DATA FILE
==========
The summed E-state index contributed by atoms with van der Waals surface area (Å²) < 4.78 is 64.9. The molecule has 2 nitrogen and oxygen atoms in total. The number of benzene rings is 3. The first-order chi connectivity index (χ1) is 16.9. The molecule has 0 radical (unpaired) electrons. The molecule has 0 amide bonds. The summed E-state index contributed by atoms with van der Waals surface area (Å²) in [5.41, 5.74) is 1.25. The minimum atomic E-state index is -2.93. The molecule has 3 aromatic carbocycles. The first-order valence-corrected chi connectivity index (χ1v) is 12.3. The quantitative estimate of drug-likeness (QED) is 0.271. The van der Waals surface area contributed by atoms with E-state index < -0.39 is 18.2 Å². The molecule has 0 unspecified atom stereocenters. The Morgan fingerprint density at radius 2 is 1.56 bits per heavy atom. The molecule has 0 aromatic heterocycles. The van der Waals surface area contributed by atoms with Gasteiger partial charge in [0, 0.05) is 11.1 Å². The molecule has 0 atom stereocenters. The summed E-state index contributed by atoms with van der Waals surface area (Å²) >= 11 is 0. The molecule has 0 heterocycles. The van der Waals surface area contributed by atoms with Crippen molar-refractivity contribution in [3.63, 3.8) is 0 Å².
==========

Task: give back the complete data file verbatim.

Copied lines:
The summed E-state index contributed by atoms with van der Waals surface area (Å²) < 4.78 is 64.9. The molecule has 2 nitrogen and oxygen atoms in total. The number of benzene rings is 3. The first-order chi connectivity index (χ1) is 16.9. The molecule has 0 radical (unpaired) electrons. The molecule has 0 amide bonds. The summed E-state index contributed by atoms with van der Waals surface area (Å²) in [5.41, 5.74) is 1.25. The minimum atomic E-state index is -2.93. The molecule has 3 aromatic carbocycles. The first-order valence-corrected chi connectivity index (χ1v) is 12.3. The quantitative estimate of drug-likeness (QED) is 0.271. The van der Waals surface area contributed by atoms with E-state index < -0.39 is 18.2 Å². The molecule has 0 unspecified atom stereocenters. The Morgan fingerprint density at radius 2 is 1.56 bits per heavy atom. The molecule has 0 aromatic heterocycles. The van der Waals surface area contributed by atoms with Gasteiger partial charge in [0, 0.05) is 11.1 Å². The molecule has 0 atom stereocenters. The summed E-state index contributed by atoms with van der Waals surface area (Å²) >= 11 is 0. The molecule has 0 heterocycles. The van der Waals surface area contributed by atoms with Crippen molar-refractivity contribution in [3.63, 3.8) is 0 Å².